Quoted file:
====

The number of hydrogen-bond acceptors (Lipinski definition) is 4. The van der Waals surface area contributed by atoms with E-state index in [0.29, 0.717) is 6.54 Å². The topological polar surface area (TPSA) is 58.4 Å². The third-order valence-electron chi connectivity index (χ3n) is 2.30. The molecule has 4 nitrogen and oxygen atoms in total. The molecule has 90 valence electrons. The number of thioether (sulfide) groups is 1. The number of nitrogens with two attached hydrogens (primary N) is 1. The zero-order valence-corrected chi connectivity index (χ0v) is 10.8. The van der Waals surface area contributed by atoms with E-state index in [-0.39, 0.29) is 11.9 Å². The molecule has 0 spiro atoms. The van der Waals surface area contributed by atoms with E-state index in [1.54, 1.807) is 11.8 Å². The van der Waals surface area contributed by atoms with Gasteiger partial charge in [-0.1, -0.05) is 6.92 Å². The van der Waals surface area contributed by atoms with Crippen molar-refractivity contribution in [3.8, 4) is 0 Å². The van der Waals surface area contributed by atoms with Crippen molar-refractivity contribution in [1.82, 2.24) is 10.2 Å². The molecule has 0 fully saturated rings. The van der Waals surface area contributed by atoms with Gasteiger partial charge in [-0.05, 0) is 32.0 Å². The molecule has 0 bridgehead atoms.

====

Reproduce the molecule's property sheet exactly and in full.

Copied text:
The number of hydrogen-bond acceptors (Lipinski definition) is 4. The van der Waals surface area contributed by atoms with E-state index in [0.29, 0.717) is 6.54 Å². The topological polar surface area (TPSA) is 58.4 Å². The third-order valence-electron chi connectivity index (χ3n) is 2.30. The molecule has 4 nitrogen and oxygen atoms in total. The molecule has 90 valence electrons. The number of thioether (sulfide) groups is 1. The number of nitrogens with two attached hydrogens (primary N) is 1. The zero-order valence-corrected chi connectivity index (χ0v) is 10.8. The van der Waals surface area contributed by atoms with E-state index in [-0.39, 0.29) is 11.9 Å². The molecule has 0 spiro atoms. The van der Waals surface area contributed by atoms with E-state index in [1.54, 1.807) is 11.8 Å². The van der Waals surface area contributed by atoms with Gasteiger partial charge in [-0.1, -0.05) is 6.92 Å². The van der Waals surface area contributed by atoms with Crippen molar-refractivity contribution in [3.8, 4) is 0 Å². The van der Waals surface area contributed by atoms with Crippen molar-refractivity contribution in [1.82, 2.24) is 10.2 Å². The molecule has 0 fully saturated rings. The van der Waals surface area contributed by atoms with Gasteiger partial charge in [-0.05, 0) is 32.0 Å². The molecule has 0 bridgehead atoms.